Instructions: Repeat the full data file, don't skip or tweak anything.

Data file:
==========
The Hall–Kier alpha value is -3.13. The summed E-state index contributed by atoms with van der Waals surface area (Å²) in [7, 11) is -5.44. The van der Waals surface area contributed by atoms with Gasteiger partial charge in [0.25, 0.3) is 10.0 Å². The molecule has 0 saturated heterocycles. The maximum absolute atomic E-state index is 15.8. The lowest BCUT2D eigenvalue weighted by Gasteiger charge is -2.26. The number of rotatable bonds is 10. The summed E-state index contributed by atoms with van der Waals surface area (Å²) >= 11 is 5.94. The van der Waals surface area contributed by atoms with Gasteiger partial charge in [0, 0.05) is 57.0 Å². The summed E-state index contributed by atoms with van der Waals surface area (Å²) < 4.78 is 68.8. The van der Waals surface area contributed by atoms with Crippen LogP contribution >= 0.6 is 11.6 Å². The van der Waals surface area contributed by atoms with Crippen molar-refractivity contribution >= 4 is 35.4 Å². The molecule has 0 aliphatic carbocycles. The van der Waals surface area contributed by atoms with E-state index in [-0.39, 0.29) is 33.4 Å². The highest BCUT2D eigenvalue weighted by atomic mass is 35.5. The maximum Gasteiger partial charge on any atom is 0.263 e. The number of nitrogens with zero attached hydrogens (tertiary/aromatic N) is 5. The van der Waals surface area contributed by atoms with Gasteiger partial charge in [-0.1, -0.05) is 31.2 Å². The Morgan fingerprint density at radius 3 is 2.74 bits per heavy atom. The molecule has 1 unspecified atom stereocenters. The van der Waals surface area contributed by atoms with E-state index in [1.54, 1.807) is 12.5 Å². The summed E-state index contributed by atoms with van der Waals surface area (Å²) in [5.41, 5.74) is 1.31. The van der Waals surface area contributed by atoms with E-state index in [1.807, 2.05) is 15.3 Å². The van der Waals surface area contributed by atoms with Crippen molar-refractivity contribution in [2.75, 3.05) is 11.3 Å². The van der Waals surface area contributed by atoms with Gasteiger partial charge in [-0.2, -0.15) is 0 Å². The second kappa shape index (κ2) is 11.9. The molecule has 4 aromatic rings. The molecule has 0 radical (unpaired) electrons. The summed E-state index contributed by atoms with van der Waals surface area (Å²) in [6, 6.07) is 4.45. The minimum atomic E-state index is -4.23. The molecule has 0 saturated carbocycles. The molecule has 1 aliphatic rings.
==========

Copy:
The Hall–Kier alpha value is -3.13. The summed E-state index contributed by atoms with van der Waals surface area (Å²) in [7, 11) is -5.44. The van der Waals surface area contributed by atoms with Gasteiger partial charge in [0.25, 0.3) is 10.0 Å². The molecule has 0 saturated heterocycles. The maximum absolute atomic E-state index is 15.8. The lowest BCUT2D eigenvalue weighted by Gasteiger charge is -2.26. The number of rotatable bonds is 10. The summed E-state index contributed by atoms with van der Waals surface area (Å²) >= 11 is 5.94. The van der Waals surface area contributed by atoms with Gasteiger partial charge in [0, 0.05) is 57.0 Å². The summed E-state index contributed by atoms with van der Waals surface area (Å²) < 4.78 is 68.8. The van der Waals surface area contributed by atoms with Crippen LogP contribution >= 0.6 is 11.6 Å². The van der Waals surface area contributed by atoms with Crippen molar-refractivity contribution >= 4 is 35.4 Å². The molecule has 0 aliphatic carbocycles. The van der Waals surface area contributed by atoms with E-state index in [-0.39, 0.29) is 33.4 Å². The highest BCUT2D eigenvalue weighted by atomic mass is 35.5. The maximum Gasteiger partial charge on any atom is 0.263 e. The number of nitrogens with zero attached hydrogens (tertiary/aromatic N) is 5. The van der Waals surface area contributed by atoms with Gasteiger partial charge in [-0.1, -0.05) is 31.2 Å². The Morgan fingerprint density at radius 3 is 2.74 bits per heavy atom. The molecule has 1 unspecified atom stereocenters. The van der Waals surface area contributed by atoms with E-state index in [1.54, 1.807) is 12.5 Å². The summed E-state index contributed by atoms with van der Waals surface area (Å²) in [5.41, 5.74) is 1.31. The van der Waals surface area contributed by atoms with E-state index in [1.807, 2.05) is 15.3 Å². The van der Waals surface area contributed by atoms with Crippen molar-refractivity contribution in [2.75, 3.05) is 11.3 Å². The van der Waals surface area contributed by atoms with Gasteiger partial charge in [-0.2, -0.15) is 0 Å². The second kappa shape index (κ2) is 11.9. The molecule has 4 aromatic rings. The molecule has 0 radical (unpaired) electrons. The summed E-state index contributed by atoms with van der Waals surface area (Å²) in [6, 6.07) is 4.45. The minimum atomic E-state index is -4.23. The molecule has 0 saturated carbocycles. The molecule has 1 aliphatic rings.